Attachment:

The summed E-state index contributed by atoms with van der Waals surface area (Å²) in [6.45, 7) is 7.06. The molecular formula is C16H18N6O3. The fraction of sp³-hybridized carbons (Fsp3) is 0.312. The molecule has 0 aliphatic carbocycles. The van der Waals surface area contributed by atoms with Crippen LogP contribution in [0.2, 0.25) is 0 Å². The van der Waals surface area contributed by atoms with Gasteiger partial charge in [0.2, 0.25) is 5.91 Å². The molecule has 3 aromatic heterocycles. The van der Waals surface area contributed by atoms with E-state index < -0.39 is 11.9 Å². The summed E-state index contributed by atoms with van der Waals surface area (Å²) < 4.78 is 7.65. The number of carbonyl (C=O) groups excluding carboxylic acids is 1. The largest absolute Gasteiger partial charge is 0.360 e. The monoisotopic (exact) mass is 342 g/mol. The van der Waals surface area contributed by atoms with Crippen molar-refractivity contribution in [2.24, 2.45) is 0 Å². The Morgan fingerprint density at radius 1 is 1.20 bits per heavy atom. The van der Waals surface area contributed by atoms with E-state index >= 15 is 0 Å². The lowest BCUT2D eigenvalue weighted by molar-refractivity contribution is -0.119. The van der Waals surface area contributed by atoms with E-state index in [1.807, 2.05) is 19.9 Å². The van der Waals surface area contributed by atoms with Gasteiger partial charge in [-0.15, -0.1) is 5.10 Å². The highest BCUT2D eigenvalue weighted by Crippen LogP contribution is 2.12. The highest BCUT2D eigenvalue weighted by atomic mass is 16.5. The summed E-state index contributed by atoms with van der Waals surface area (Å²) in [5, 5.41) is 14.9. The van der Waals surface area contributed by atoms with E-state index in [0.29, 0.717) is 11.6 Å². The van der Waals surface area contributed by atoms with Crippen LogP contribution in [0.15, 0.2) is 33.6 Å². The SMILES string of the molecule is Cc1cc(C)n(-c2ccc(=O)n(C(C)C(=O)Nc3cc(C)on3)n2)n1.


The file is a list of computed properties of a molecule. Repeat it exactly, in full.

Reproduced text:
The summed E-state index contributed by atoms with van der Waals surface area (Å²) in [6.45, 7) is 7.06. The molecular formula is C16H18N6O3. The fraction of sp³-hybridized carbons (Fsp3) is 0.312. The molecule has 0 aliphatic carbocycles. The van der Waals surface area contributed by atoms with Crippen LogP contribution in [0.2, 0.25) is 0 Å². The van der Waals surface area contributed by atoms with Gasteiger partial charge in [0.2, 0.25) is 5.91 Å². The molecule has 3 aromatic heterocycles. The van der Waals surface area contributed by atoms with E-state index < -0.39 is 11.9 Å². The summed E-state index contributed by atoms with van der Waals surface area (Å²) < 4.78 is 7.65. The number of carbonyl (C=O) groups excluding carboxylic acids is 1. The largest absolute Gasteiger partial charge is 0.360 e. The monoisotopic (exact) mass is 342 g/mol. The van der Waals surface area contributed by atoms with Crippen molar-refractivity contribution in [2.24, 2.45) is 0 Å². The Morgan fingerprint density at radius 1 is 1.20 bits per heavy atom. The van der Waals surface area contributed by atoms with E-state index >= 15 is 0 Å². The lowest BCUT2D eigenvalue weighted by molar-refractivity contribution is -0.119. The van der Waals surface area contributed by atoms with E-state index in [1.807, 2.05) is 19.9 Å². The van der Waals surface area contributed by atoms with Gasteiger partial charge in [-0.15, -0.1) is 5.10 Å². The highest BCUT2D eigenvalue weighted by Crippen LogP contribution is 2.12. The highest BCUT2D eigenvalue weighted by atomic mass is 16.5. The summed E-state index contributed by atoms with van der Waals surface area (Å²) in [5, 5.41) is 14.9. The van der Waals surface area contributed by atoms with E-state index in [0.29, 0.717) is 11.6 Å². The van der Waals surface area contributed by atoms with Crippen LogP contribution in [0.15, 0.2) is 33.6 Å². The SMILES string of the molecule is Cc1cc(C)n(-c2ccc(=O)n(C(C)C(=O)Nc3cc(C)on3)n2)n1.